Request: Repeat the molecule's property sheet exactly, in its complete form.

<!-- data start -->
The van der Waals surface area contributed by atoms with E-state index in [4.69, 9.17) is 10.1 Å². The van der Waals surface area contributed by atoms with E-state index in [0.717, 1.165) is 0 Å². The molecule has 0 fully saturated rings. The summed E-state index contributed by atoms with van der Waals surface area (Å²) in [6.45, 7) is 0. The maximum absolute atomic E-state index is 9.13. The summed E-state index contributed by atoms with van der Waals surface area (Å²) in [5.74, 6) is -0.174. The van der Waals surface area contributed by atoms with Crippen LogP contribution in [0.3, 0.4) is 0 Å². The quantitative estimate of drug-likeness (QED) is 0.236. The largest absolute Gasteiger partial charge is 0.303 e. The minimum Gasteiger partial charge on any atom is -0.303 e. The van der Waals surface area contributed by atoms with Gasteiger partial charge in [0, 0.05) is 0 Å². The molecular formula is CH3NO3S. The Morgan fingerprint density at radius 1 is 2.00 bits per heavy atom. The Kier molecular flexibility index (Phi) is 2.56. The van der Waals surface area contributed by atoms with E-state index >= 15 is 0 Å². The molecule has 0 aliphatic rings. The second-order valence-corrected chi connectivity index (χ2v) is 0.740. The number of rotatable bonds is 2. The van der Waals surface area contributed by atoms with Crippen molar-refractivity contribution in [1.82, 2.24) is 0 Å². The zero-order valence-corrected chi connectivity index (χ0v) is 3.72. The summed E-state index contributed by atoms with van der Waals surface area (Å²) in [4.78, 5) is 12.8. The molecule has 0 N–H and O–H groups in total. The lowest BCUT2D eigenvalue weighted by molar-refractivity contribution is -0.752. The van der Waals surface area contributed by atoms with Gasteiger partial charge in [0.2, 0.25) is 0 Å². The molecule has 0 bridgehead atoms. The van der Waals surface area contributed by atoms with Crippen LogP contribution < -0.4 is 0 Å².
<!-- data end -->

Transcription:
The van der Waals surface area contributed by atoms with E-state index in [4.69, 9.17) is 10.1 Å². The van der Waals surface area contributed by atoms with E-state index in [0.717, 1.165) is 0 Å². The molecule has 0 fully saturated rings. The summed E-state index contributed by atoms with van der Waals surface area (Å²) in [6.45, 7) is 0. The maximum absolute atomic E-state index is 9.13. The summed E-state index contributed by atoms with van der Waals surface area (Å²) in [5.74, 6) is -0.174. The van der Waals surface area contributed by atoms with Crippen LogP contribution in [0.3, 0.4) is 0 Å². The quantitative estimate of drug-likeness (QED) is 0.236. The largest absolute Gasteiger partial charge is 0.303 e. The minimum Gasteiger partial charge on any atom is -0.303 e. The van der Waals surface area contributed by atoms with Gasteiger partial charge in [0, 0.05) is 0 Å². The molecular formula is CH3NO3S. The Morgan fingerprint density at radius 1 is 2.00 bits per heavy atom. The Kier molecular flexibility index (Phi) is 2.56. The van der Waals surface area contributed by atoms with E-state index >= 15 is 0 Å². The molecule has 0 aliphatic rings. The second-order valence-corrected chi connectivity index (χ2v) is 0.740. The number of rotatable bonds is 2. The van der Waals surface area contributed by atoms with Crippen molar-refractivity contribution in [1.82, 2.24) is 0 Å². The zero-order valence-corrected chi connectivity index (χ0v) is 3.72. The summed E-state index contributed by atoms with van der Waals surface area (Å²) in [4.78, 5) is 12.8. The molecule has 0 N–H and O–H groups in total. The lowest BCUT2D eigenvalue weighted by molar-refractivity contribution is -0.752. The van der Waals surface area contributed by atoms with Gasteiger partial charge in [0.2, 0.25) is 0 Å². The molecule has 0 bridgehead atoms. The van der Waals surface area contributed by atoms with Crippen LogP contribution < -0.4 is 0 Å².